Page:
Hugh: It does… we were all very moved by what he told us. And it gave me a lot to think about. When Martin first started speaking, I had been gearing up to ask him all the “right” questions: why hadn’t he turned to the group as soon as Melanie told him her news. Why hadn’t he asked for our support right away? What made him think that he should have that difficult conversation with her on his own? These were all the “right” questions for my role of The Therapist. But before I could get going, another member of the group, Arlene, spoke up. “You’re a wonderful Dad, Martin,” she said. “I know how hard you’ve worked over the years here in group to be that sort of father. It took a lot of guts, plus a lot of love, to put aside your anger and let her know that you weren’t going to abandon her.” The group followed Arlene’s lead. And at that point, I realized that The Therapist had nothing worthwhile to say.

Ann:  So by letting Arlene, and the group, choose a different direction from the one you had in mind, you took a different path, too. How wonderful is that?! Authority figures like “The Therapist” are tied to what they already know is true and right and good… therapists (with a small “t”) improvise, creating with whatever their clients bring to the conversation.

Hugh: The problem with authoritarianism is that it shuts down the possibility of ordinary people (that’s all of us) creating anything new.

Ann: Right. There’s not much room for development when authority figures are running the show! I think the question for us therapists is: Will we give up our addiction to knowing (knowing what’s “the right path,” what’s the “smart” answer, what’s the solution to their problems…) in favor of supporting our clients to create new ways of building their lives? It’s a choice that has to be made not just once, but all the time as we work.

26 COMMENTS

  1. Yo, This makes me think about the nights I listened to coast to coast in my bedroom living alone waiting. Laughing at John B when he joined George as a Saturday dj.

    On this blog says this and the other that. Someone says they value something doesn’t mean they actually do.

    With radio program the guy fooled me because I also subscribed to caravan show. Many people were aware of his prejudice because they treated George as somebody they used to know.

    It took me about month and I cancelled after his bombastic speech bombarded discriminatory comments then said he is huge fan of Hendrix.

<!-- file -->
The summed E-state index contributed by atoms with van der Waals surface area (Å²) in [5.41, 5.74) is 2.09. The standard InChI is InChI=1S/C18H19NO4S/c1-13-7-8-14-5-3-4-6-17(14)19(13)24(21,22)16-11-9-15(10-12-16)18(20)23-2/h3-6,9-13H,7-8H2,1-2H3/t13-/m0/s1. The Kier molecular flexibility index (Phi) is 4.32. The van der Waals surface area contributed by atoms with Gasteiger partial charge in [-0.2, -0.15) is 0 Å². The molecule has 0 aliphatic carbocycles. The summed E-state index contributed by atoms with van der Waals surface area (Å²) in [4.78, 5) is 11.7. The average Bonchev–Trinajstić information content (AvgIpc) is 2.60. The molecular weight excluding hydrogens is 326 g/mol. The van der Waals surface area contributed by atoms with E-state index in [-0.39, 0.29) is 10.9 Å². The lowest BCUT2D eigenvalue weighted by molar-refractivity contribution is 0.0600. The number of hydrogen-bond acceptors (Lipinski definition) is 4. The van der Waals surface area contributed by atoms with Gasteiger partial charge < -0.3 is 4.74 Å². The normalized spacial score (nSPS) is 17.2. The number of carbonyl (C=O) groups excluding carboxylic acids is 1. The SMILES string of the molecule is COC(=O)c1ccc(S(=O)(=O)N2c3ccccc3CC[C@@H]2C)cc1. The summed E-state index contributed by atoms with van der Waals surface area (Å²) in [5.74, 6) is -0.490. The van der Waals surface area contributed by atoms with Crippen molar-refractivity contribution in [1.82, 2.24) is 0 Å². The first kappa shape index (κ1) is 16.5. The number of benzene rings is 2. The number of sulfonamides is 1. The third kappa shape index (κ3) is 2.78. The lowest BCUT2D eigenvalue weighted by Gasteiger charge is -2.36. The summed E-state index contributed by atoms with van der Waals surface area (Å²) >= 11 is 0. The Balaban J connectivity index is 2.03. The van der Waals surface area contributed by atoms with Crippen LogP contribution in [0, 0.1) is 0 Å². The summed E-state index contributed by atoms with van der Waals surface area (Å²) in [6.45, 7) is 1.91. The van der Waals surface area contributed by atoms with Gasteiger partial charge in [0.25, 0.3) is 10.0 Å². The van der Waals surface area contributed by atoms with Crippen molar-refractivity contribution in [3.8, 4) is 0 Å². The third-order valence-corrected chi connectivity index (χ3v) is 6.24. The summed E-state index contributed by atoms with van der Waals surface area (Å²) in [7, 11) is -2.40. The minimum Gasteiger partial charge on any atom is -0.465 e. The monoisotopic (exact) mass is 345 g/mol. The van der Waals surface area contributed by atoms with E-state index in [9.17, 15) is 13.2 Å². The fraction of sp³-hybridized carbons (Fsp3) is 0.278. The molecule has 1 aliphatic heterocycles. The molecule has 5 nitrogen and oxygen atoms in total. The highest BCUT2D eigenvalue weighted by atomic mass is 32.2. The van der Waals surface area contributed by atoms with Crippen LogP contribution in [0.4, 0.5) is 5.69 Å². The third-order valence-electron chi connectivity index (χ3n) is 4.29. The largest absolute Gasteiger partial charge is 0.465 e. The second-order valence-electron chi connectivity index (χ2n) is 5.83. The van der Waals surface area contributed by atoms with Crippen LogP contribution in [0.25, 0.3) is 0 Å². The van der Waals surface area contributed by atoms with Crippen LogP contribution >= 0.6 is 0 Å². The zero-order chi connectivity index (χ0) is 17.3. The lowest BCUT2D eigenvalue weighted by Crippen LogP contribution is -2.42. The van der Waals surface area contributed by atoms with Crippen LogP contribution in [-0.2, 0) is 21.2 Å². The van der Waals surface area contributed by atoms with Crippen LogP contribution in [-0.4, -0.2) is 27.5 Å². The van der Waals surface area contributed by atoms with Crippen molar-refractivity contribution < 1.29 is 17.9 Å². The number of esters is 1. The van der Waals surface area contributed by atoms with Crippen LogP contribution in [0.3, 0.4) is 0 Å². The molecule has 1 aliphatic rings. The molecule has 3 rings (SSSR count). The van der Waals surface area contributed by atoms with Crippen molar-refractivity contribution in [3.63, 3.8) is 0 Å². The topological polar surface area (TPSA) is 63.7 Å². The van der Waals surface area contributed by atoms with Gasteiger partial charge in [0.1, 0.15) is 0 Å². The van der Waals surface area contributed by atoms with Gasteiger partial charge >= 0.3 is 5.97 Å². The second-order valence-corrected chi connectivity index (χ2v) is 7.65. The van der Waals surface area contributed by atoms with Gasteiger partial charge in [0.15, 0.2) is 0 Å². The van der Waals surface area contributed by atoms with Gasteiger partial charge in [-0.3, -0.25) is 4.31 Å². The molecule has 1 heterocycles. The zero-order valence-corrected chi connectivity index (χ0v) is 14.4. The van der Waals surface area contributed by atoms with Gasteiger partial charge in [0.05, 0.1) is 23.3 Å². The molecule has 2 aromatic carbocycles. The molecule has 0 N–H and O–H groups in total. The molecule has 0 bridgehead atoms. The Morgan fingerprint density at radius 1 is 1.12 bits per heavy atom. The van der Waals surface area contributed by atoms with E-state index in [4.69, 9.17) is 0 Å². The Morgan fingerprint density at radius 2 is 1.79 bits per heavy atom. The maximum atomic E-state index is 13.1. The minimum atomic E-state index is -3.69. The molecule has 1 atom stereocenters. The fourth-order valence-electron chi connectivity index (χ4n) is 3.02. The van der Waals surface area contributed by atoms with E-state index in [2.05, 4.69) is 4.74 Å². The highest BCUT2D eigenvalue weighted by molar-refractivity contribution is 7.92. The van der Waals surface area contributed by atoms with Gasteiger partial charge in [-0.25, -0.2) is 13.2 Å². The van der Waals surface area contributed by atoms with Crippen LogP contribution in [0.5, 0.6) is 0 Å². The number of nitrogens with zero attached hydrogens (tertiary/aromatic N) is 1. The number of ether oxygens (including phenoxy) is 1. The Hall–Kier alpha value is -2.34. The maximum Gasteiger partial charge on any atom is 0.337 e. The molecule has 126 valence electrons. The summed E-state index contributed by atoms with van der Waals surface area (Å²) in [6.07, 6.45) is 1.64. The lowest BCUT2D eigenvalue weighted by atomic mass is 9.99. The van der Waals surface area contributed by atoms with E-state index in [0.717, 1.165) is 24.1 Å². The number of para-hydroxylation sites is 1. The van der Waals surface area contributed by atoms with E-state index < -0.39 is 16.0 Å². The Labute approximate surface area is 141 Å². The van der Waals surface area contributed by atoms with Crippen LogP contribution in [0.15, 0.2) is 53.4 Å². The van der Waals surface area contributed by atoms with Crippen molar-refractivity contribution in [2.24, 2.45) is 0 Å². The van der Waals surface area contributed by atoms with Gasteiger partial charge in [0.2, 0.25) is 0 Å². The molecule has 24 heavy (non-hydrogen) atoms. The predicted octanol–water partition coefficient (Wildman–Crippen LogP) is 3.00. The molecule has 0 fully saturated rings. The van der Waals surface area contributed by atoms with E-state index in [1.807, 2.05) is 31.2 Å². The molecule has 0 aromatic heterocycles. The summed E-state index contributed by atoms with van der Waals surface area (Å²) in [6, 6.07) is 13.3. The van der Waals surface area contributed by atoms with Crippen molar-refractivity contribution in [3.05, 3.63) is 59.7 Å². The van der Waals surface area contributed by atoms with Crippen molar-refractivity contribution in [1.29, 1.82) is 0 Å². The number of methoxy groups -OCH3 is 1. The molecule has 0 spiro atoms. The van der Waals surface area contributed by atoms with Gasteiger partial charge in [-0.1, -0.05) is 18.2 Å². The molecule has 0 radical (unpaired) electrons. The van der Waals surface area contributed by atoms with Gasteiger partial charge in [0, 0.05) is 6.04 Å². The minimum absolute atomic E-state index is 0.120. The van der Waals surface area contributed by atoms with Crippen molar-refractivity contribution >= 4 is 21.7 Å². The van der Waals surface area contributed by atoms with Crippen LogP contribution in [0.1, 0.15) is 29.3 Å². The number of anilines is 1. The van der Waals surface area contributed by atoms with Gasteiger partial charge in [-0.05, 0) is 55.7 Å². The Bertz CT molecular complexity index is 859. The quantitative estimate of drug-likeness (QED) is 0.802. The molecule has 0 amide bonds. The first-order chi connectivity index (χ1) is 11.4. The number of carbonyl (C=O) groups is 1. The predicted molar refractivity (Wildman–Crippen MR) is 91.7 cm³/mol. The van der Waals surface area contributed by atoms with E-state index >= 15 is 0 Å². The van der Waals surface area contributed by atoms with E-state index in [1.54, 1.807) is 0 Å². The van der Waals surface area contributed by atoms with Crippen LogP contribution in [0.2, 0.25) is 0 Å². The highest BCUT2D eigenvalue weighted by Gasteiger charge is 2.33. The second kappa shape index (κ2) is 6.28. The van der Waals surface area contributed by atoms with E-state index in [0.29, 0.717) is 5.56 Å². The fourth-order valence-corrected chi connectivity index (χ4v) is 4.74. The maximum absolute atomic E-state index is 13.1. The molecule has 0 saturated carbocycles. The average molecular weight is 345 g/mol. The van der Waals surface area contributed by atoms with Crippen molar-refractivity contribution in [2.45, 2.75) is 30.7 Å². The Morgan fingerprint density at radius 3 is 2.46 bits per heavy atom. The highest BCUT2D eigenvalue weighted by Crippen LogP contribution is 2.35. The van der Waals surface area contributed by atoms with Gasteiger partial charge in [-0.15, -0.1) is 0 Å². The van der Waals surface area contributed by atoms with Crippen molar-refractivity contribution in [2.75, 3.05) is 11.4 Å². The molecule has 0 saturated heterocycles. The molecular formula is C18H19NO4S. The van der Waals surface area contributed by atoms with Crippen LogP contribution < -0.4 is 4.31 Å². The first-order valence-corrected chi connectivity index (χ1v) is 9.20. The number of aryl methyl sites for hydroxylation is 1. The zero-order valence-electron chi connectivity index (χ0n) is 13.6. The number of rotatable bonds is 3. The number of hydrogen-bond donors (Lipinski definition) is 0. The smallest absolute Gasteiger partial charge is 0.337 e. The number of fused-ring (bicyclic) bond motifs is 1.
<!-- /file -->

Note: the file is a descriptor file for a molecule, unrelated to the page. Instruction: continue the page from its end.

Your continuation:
I’m staying with George. I think though most of programs are ok, but some of evenings get awesome stuff.

  2. I was not able to read the blog. As a retired LISW and a psychiatric survivor I am put off by one therapist talking with another. This is another co option of psych survivors and other folk’s personal narratives for mental health professionals fame and profit or publishing rights. At least this is how I have come to view the books and ect.
    It’s a sticky wicket and I think we need dialogue.
    The other issue is we psych survivors have no diagnostic label expungement process as our fellow citizens do with legal crime past labels.
    If we could dialogue as in a round table yes.

  3. With all due respect to the authors, I think this is the best example of why so many people feel abused, dehumanized and marginalized by the mental health industry, straight from the mouths of clincians. I can’t detect a grain of truth or light in this piece whatsoever. I find it to be pure self-indulgence and self-aggrandizing, as usual–and this time, squared. This IS the problem. Frustrating.

  4. I read it.
    Feels Icky, in a way I can’t quite put my finger on. I don’t disagree with Alex, but his comment doesn’t quite capture why this piece feels so icky. These authors did a similar conversational-type piece awhile back, and it felt icky too. I wish I was feeling sharp, so I could be eloquent and accurate, but for today, “icky” is the best I can come up with. Maybe others will hit on the right words to describe it; if so, I will echo theirs.

    • My feeling response was the same as yours. For me, absence of truth and light feels icky. This is not only contrived, it’s projecting all sorts of illusions. This is the antithesis of truth, like a black hole. When one is in the sytem, being talked about by clincians is the epitome of unsafe! And all too common.

  5. I read it as well. I think Icky is a good summation.
    I do have a couple of questions:
    How are questions like “Why hadn’t he asked for our support right away?” “What made him think that he should have that difficult conversation with her on his own?” in any way “right” questions to ask of an adult? What sort of group would encourage this sort of dependency?